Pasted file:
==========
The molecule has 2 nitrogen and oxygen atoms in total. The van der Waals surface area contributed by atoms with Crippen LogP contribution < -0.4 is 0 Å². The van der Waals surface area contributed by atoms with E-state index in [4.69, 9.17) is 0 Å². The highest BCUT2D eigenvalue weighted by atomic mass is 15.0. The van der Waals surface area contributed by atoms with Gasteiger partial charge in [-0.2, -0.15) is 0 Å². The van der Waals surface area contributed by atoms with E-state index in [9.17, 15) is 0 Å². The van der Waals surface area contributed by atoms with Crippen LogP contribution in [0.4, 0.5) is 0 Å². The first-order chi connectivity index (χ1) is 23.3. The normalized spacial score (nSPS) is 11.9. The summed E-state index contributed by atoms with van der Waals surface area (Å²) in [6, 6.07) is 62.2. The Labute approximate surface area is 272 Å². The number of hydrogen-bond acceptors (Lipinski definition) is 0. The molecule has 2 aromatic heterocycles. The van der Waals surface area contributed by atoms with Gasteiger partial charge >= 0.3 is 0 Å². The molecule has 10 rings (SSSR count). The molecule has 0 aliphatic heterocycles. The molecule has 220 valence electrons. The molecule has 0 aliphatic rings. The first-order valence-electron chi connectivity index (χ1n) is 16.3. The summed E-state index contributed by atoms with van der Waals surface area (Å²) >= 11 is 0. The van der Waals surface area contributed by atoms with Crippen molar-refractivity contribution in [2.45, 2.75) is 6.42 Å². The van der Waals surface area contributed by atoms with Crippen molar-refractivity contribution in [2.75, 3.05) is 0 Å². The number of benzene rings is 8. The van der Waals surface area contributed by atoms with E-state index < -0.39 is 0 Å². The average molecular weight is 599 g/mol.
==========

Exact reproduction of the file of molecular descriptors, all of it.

The molecule has 2 nitrogen and oxygen atoms in total. The van der Waals surface area contributed by atoms with Crippen LogP contribution < -0.4 is 0 Å². The van der Waals surface area contributed by atoms with E-state index in [4.69, 9.17) is 0 Å². The highest BCUT2D eigenvalue weighted by atomic mass is 15.0. The van der Waals surface area contributed by atoms with Gasteiger partial charge in [-0.2, -0.15) is 0 Å². The van der Waals surface area contributed by atoms with E-state index in [9.17, 15) is 0 Å². The van der Waals surface area contributed by atoms with Crippen LogP contribution in [0.4, 0.5) is 0 Å². The first-order chi connectivity index (χ1) is 23.3. The normalized spacial score (nSPS) is 11.9. The summed E-state index contributed by atoms with van der Waals surface area (Å²) in [6, 6.07) is 62.2. The Labute approximate surface area is 272 Å². The number of hydrogen-bond acceptors (Lipinski definition) is 0. The molecule has 2 aromatic heterocycles. The van der Waals surface area contributed by atoms with Gasteiger partial charge >= 0.3 is 0 Å². The molecule has 10 rings (SSSR count). The molecule has 0 aliphatic heterocycles. The molecule has 220 valence electrons. The molecule has 0 aliphatic rings. The first-order valence-electron chi connectivity index (χ1n) is 16.3. The summed E-state index contributed by atoms with van der Waals surface area (Å²) >= 11 is 0. The van der Waals surface area contributed by atoms with Crippen molar-refractivity contribution in [2.45, 2.75) is 6.42 Å². The van der Waals surface area contributed by atoms with Crippen molar-refractivity contribution in [2.75, 3.05) is 0 Å². The number of benzene rings is 8. The van der Waals surface area contributed by atoms with E-state index < -0.39 is 0 Å². The average molecular weight is 599 g/mol.